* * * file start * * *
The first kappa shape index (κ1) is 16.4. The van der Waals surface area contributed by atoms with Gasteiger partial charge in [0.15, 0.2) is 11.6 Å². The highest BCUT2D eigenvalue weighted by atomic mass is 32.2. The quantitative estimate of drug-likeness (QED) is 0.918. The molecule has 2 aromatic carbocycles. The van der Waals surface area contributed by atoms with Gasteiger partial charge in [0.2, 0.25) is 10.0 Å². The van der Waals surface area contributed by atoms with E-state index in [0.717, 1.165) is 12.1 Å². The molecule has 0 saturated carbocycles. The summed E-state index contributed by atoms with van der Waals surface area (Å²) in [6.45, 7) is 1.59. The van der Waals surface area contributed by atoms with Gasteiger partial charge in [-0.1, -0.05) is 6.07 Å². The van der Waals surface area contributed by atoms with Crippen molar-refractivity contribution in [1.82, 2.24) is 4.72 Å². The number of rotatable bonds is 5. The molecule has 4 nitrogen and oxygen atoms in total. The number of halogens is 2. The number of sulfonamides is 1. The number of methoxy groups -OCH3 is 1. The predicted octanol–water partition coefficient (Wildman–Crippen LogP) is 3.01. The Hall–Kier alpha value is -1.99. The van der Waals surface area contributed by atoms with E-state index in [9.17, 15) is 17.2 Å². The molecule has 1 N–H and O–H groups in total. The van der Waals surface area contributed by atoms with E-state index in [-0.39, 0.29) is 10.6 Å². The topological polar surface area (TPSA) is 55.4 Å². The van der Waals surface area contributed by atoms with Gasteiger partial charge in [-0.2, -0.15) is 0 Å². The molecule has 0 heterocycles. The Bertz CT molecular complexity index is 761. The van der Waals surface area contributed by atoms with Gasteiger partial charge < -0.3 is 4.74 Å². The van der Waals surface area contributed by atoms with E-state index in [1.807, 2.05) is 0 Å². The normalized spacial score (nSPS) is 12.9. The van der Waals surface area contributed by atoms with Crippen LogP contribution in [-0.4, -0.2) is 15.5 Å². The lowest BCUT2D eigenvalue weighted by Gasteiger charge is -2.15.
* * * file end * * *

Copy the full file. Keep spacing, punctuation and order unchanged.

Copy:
The first kappa shape index (κ1) is 16.4. The van der Waals surface area contributed by atoms with Gasteiger partial charge in [0.15, 0.2) is 11.6 Å². The highest BCUT2D eigenvalue weighted by atomic mass is 32.2. The quantitative estimate of drug-likeness (QED) is 0.918. The molecule has 2 aromatic carbocycles. The van der Waals surface area contributed by atoms with Gasteiger partial charge in [0.2, 0.25) is 10.0 Å². The van der Waals surface area contributed by atoms with E-state index in [0.717, 1.165) is 12.1 Å². The molecule has 0 saturated carbocycles. The summed E-state index contributed by atoms with van der Waals surface area (Å²) in [6.45, 7) is 1.59. The van der Waals surface area contributed by atoms with Gasteiger partial charge in [-0.1, -0.05) is 6.07 Å². The van der Waals surface area contributed by atoms with Crippen molar-refractivity contribution in [1.82, 2.24) is 4.72 Å². The number of rotatable bonds is 5. The molecule has 4 nitrogen and oxygen atoms in total. The number of halogens is 2. The number of sulfonamides is 1. The number of methoxy groups -OCH3 is 1. The predicted octanol–water partition coefficient (Wildman–Crippen LogP) is 3.01. The Hall–Kier alpha value is -1.99. The van der Waals surface area contributed by atoms with E-state index in [9.17, 15) is 17.2 Å². The molecule has 1 N–H and O–H groups in total. The van der Waals surface area contributed by atoms with E-state index in [-0.39, 0.29) is 10.6 Å². The topological polar surface area (TPSA) is 55.4 Å². The van der Waals surface area contributed by atoms with Gasteiger partial charge in [-0.2, -0.15) is 0 Å². The molecule has 0 heterocycles. The Bertz CT molecular complexity index is 761. The van der Waals surface area contributed by atoms with Gasteiger partial charge < -0.3 is 4.74 Å². The van der Waals surface area contributed by atoms with E-state index in [1.807, 2.05) is 0 Å². The normalized spacial score (nSPS) is 12.9. The van der Waals surface area contributed by atoms with Crippen LogP contribution in [-0.4, -0.2) is 15.5 Å². The lowest BCUT2D eigenvalue weighted by Gasteiger charge is -2.15.